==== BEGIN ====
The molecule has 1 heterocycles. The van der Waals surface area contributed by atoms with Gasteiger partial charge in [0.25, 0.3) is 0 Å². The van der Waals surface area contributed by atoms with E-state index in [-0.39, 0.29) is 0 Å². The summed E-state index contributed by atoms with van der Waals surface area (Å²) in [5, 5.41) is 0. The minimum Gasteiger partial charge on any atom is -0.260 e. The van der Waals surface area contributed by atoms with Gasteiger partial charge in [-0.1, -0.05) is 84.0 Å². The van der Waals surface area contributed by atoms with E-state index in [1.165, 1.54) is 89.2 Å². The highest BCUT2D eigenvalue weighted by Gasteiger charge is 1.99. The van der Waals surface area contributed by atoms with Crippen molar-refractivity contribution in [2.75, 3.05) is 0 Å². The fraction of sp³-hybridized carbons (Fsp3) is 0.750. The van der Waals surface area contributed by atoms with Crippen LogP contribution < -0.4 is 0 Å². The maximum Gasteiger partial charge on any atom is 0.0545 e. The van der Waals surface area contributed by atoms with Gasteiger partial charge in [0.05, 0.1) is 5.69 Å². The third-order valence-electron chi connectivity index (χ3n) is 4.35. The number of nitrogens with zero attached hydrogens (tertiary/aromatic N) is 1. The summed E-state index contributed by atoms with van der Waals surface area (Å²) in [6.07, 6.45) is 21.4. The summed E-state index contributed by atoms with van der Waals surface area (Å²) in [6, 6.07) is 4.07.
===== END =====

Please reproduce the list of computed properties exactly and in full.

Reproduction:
The molecule has 1 heterocycles. The van der Waals surface area contributed by atoms with Gasteiger partial charge in [0.25, 0.3) is 0 Å². The van der Waals surface area contributed by atoms with E-state index in [-0.39, 0.29) is 0 Å². The summed E-state index contributed by atoms with van der Waals surface area (Å²) in [5, 5.41) is 0. The minimum Gasteiger partial charge on any atom is -0.260 e. The van der Waals surface area contributed by atoms with Gasteiger partial charge in [-0.1, -0.05) is 84.0 Å². The van der Waals surface area contributed by atoms with E-state index in [1.165, 1.54) is 89.2 Å². The highest BCUT2D eigenvalue weighted by Gasteiger charge is 1.99. The van der Waals surface area contributed by atoms with Crippen molar-refractivity contribution in [2.75, 3.05) is 0 Å². The fraction of sp³-hybridized carbons (Fsp3) is 0.750. The van der Waals surface area contributed by atoms with Crippen LogP contribution < -0.4 is 0 Å². The maximum Gasteiger partial charge on any atom is 0.0545 e. The van der Waals surface area contributed by atoms with Gasteiger partial charge in [0.05, 0.1) is 5.69 Å². The third-order valence-electron chi connectivity index (χ3n) is 4.35. The number of nitrogens with zero attached hydrogens (tertiary/aromatic N) is 1. The summed E-state index contributed by atoms with van der Waals surface area (Å²) in [6.07, 6.45) is 21.4. The summed E-state index contributed by atoms with van der Waals surface area (Å²) in [6, 6.07) is 4.07.